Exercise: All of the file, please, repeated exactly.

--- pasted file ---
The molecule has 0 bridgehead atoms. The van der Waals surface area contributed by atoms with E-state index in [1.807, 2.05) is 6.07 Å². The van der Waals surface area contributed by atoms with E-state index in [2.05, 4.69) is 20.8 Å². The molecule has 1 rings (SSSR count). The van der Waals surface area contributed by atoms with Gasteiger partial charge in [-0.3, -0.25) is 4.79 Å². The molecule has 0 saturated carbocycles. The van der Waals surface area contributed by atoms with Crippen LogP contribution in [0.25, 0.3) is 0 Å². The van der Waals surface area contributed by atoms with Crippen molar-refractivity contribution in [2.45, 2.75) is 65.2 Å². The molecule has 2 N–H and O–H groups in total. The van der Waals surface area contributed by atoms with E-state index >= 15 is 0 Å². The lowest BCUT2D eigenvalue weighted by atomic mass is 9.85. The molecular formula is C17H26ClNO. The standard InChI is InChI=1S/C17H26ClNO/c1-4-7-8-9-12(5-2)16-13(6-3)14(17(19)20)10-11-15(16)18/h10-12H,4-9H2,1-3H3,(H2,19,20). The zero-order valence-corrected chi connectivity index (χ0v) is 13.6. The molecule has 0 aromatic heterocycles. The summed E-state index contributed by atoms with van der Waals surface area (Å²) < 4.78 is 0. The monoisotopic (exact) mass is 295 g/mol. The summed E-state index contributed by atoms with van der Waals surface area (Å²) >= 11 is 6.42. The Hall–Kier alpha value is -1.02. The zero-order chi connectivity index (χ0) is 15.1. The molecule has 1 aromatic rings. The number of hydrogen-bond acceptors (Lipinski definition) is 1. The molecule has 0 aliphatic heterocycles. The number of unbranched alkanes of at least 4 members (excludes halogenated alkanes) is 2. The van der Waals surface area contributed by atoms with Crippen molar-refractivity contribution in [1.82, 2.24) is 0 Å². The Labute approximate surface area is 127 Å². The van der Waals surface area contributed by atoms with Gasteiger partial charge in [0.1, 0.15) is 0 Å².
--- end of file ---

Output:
The molecule has 0 bridgehead atoms. The van der Waals surface area contributed by atoms with E-state index in [1.807, 2.05) is 6.07 Å². The van der Waals surface area contributed by atoms with E-state index in [2.05, 4.69) is 20.8 Å². The molecule has 1 rings (SSSR count). The van der Waals surface area contributed by atoms with Gasteiger partial charge in [-0.3, -0.25) is 4.79 Å². The molecule has 0 saturated carbocycles. The van der Waals surface area contributed by atoms with Crippen LogP contribution in [0.25, 0.3) is 0 Å². The van der Waals surface area contributed by atoms with Crippen molar-refractivity contribution in [2.45, 2.75) is 65.2 Å². The molecule has 2 N–H and O–H groups in total. The van der Waals surface area contributed by atoms with E-state index >= 15 is 0 Å². The lowest BCUT2D eigenvalue weighted by atomic mass is 9.85. The molecular formula is C17H26ClNO. The standard InChI is InChI=1S/C17H26ClNO/c1-4-7-8-9-12(5-2)16-13(6-3)14(17(19)20)10-11-15(16)18/h10-12H,4-9H2,1-3H3,(H2,19,20). The zero-order valence-corrected chi connectivity index (χ0v) is 13.6. The molecule has 0 aromatic heterocycles. The summed E-state index contributed by atoms with van der Waals surface area (Å²) < 4.78 is 0. The monoisotopic (exact) mass is 295 g/mol. The summed E-state index contributed by atoms with van der Waals surface area (Å²) >= 11 is 6.42. The Hall–Kier alpha value is -1.02. The zero-order chi connectivity index (χ0) is 15.1. The molecule has 1 aromatic rings. The number of hydrogen-bond acceptors (Lipinski definition) is 1. The molecule has 0 aliphatic heterocycles. The number of unbranched alkanes of at least 4 members (excludes halogenated alkanes) is 2. The van der Waals surface area contributed by atoms with Crippen molar-refractivity contribution in [1.82, 2.24) is 0 Å². The Labute approximate surface area is 127 Å². The van der Waals surface area contributed by atoms with Gasteiger partial charge in [0.1, 0.15) is 0 Å².